Not a great move by this guy to effectively dump 200 families into the social system, with his clout he might have been able to work with existing local authority schemes like Private Sector Leasing model which allow private landlords to rent properties to the council for near market rate. Would be nice to think he at least tried but it doesn't seem likely.
EDIT: Didn't want to get into it in this topic but just saw Thatchers Slow Motion Housing TimeBomb and it is very relevant to this situation
myopichumanist — 2014-01-05T00:00:14-05:00 — #16
In the scabs' defense, most of them went against the union so they could survive, not so they could make money.
michael_r_smith — 2014-01-05T01:15:19-05:00 — #17
Australian here. My sister is in the UK living off their welfare system. I would be fine with the UK chucking her out so she had to come back and get a job. Handouts are destroying her life.
rindan — 2014-01-05T01:59:41-05:00 — #18
Wow there killer. That is a bit of a broad brush you are painting with. I have a land lord. I think she is rather swell. When something breaks, she merrily comes over after she is home from work and fixes it. I am saved the hassle of fixing stuff, which is nice. More importantly, if I get sick of living where I live, I can just leave. If the local economy implodes and housing prices crash, she is left holding the bag and there is no skin off of my back. She shoulders all of the risk and illiquidity of owning a home, and I get a nice play to stay at a decent rate.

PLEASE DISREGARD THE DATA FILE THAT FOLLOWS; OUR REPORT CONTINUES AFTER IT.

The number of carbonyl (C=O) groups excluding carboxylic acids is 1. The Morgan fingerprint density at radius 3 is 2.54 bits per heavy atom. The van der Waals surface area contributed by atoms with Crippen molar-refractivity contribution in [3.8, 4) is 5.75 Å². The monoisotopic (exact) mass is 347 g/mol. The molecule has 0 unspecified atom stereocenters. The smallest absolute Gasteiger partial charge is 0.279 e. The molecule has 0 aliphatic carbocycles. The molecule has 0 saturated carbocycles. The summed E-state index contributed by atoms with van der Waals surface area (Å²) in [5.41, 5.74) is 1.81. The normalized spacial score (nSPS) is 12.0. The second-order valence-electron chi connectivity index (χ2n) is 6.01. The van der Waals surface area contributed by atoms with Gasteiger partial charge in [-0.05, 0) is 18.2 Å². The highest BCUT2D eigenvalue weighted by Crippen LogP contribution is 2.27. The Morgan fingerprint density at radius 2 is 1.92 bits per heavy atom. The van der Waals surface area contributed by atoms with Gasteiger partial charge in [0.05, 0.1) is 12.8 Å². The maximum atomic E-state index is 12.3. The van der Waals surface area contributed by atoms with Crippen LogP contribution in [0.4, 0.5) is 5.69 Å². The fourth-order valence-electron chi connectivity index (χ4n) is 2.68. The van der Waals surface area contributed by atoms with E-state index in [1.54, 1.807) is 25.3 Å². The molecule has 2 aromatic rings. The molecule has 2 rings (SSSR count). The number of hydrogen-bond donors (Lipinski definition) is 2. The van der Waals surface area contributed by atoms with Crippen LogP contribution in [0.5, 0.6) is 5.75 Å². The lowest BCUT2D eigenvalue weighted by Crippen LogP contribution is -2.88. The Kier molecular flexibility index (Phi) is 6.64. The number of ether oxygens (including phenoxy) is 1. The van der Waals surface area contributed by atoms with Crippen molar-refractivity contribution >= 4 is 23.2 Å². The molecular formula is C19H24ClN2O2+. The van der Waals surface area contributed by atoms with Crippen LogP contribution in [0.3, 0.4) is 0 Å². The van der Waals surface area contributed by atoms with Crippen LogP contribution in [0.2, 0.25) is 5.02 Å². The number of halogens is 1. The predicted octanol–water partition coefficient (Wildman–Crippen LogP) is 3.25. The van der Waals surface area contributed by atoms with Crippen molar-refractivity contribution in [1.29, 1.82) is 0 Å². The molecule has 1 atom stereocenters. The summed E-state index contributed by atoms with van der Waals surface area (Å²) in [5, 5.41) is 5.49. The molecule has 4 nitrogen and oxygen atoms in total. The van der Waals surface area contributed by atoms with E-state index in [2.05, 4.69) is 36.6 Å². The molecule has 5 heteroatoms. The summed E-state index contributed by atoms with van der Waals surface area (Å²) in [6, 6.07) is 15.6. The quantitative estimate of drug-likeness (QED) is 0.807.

There are evil land lords out there. I have had them. That, said, painting them all as the spawn of Satan is stupid. Not everyone wants to own a home and are happy that there are people out there willing to shoulder all the debt and risk of owning property who will then rent it out.
nelsie — 2014-01-05T02:10:47-05:00 — #19
I don't know your sister, but it seems at least equally possible that the handouts are what's keeping her alive. How are the employment figures in Australia, by the way?
nox — 2014-01-05T02:13:40-05:00 — #20
Fergus and Judith Wilson: "We've found that eastern Europeans are good tenants."
That's some serious fuel for the fire.